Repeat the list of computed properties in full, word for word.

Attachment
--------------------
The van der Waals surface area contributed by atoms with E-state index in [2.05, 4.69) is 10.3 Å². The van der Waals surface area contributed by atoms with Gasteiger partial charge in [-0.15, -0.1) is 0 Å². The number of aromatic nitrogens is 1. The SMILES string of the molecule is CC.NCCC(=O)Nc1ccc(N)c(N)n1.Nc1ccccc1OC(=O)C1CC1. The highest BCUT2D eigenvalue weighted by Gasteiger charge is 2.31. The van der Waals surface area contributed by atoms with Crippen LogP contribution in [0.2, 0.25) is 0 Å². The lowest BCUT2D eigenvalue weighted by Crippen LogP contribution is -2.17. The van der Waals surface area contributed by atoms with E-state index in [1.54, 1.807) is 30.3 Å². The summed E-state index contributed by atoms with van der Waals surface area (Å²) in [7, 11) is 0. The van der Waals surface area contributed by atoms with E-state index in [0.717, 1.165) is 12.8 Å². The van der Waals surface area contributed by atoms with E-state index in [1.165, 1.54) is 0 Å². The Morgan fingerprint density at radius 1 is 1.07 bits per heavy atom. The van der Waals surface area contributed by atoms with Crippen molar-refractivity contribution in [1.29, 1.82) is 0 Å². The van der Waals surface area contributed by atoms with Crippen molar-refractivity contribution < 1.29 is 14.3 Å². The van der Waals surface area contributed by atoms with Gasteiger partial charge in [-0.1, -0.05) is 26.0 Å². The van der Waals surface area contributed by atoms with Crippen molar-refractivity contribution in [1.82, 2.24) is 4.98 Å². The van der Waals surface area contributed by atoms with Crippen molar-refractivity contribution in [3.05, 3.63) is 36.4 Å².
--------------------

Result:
The van der Waals surface area contributed by atoms with E-state index in [2.05, 4.69) is 10.3 Å². The van der Waals surface area contributed by atoms with Gasteiger partial charge in [-0.15, -0.1) is 0 Å². The number of aromatic nitrogens is 1. The SMILES string of the molecule is CC.NCCC(=O)Nc1ccc(N)c(N)n1.Nc1ccccc1OC(=O)C1CC1. The highest BCUT2D eigenvalue weighted by Gasteiger charge is 2.31. The van der Waals surface area contributed by atoms with Crippen LogP contribution in [0.2, 0.25) is 0 Å². The lowest BCUT2D eigenvalue weighted by Crippen LogP contribution is -2.17. The van der Waals surface area contributed by atoms with E-state index in [1.54, 1.807) is 30.3 Å². The summed E-state index contributed by atoms with van der Waals surface area (Å²) in [7, 11) is 0. The van der Waals surface area contributed by atoms with E-state index in [0.717, 1.165) is 12.8 Å². The van der Waals surface area contributed by atoms with E-state index in [1.165, 1.54) is 0 Å². The Morgan fingerprint density at radius 1 is 1.07 bits per heavy atom. The van der Waals surface area contributed by atoms with Crippen molar-refractivity contribution in [1.29, 1.82) is 0 Å². The van der Waals surface area contributed by atoms with Crippen molar-refractivity contribution < 1.29 is 14.3 Å². The van der Waals surface area contributed by atoms with Gasteiger partial charge in [-0.1, -0.05) is 26.0 Å². The van der Waals surface area contributed by atoms with Crippen molar-refractivity contribution in [1.82, 2.24) is 4.98 Å². The van der Waals surface area contributed by atoms with Crippen molar-refractivity contribution in [3.05, 3.63) is 36.4 Å².